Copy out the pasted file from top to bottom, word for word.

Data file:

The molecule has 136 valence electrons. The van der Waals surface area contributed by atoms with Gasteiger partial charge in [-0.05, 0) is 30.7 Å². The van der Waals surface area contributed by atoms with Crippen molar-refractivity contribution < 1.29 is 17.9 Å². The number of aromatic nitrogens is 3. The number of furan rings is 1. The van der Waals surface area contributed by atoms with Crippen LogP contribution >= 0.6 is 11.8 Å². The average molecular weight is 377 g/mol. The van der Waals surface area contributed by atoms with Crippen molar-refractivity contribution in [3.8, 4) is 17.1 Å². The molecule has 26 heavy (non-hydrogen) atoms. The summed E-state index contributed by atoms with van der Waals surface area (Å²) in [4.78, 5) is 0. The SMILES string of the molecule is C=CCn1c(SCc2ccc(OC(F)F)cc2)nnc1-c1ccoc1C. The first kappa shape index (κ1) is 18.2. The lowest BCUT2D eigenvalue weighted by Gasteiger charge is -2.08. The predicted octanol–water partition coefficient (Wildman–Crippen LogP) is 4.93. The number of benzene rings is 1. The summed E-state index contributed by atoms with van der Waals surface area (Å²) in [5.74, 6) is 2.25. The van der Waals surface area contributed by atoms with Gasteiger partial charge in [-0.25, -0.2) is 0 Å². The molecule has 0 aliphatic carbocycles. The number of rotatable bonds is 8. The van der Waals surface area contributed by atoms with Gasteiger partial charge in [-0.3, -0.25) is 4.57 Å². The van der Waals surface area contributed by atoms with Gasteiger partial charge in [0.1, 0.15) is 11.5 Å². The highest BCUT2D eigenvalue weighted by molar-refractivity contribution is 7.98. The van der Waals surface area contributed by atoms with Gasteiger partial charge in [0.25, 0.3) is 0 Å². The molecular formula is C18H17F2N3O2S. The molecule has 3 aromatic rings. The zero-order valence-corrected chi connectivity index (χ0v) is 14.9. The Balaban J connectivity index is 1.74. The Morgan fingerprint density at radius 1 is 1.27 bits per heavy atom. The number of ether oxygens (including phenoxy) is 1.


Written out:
The molecule has 136 valence electrons. The van der Waals surface area contributed by atoms with Gasteiger partial charge in [-0.05, 0) is 30.7 Å². The van der Waals surface area contributed by atoms with Crippen molar-refractivity contribution < 1.29 is 17.9 Å². The number of aromatic nitrogens is 3. The number of furan rings is 1. The van der Waals surface area contributed by atoms with Crippen LogP contribution >= 0.6 is 11.8 Å². The average molecular weight is 377 g/mol. The van der Waals surface area contributed by atoms with Crippen molar-refractivity contribution in [3.8, 4) is 17.1 Å². The molecule has 26 heavy (non-hydrogen) atoms. The summed E-state index contributed by atoms with van der Waals surface area (Å²) in [4.78, 5) is 0. The SMILES string of the molecule is C=CCn1c(SCc2ccc(OC(F)F)cc2)nnc1-c1ccoc1C. The first kappa shape index (κ1) is 18.2. The lowest BCUT2D eigenvalue weighted by Gasteiger charge is -2.08. The predicted octanol–water partition coefficient (Wildman–Crippen LogP) is 4.93. The number of benzene rings is 1. The summed E-state index contributed by atoms with van der Waals surface area (Å²) in [5.74, 6) is 2.25. The van der Waals surface area contributed by atoms with Gasteiger partial charge in [-0.25, -0.2) is 0 Å². The molecule has 0 aliphatic carbocycles. The number of rotatable bonds is 8. The van der Waals surface area contributed by atoms with Gasteiger partial charge in [-0.3, -0.25) is 4.57 Å². The van der Waals surface area contributed by atoms with Gasteiger partial charge in [0.1, 0.15) is 11.5 Å². The highest BCUT2D eigenvalue weighted by molar-refractivity contribution is 7.98. The van der Waals surface area contributed by atoms with Gasteiger partial charge in [0.25, 0.3) is 0 Å². The molecular formula is C18H17F2N3O2S. The molecule has 3 aromatic rings. The zero-order valence-corrected chi connectivity index (χ0v) is 14.9. The Balaban J connectivity index is 1.74. The Morgan fingerprint density at radius 1 is 1.27 bits per heavy atom. The number of ether oxygens (including phenoxy) is 1.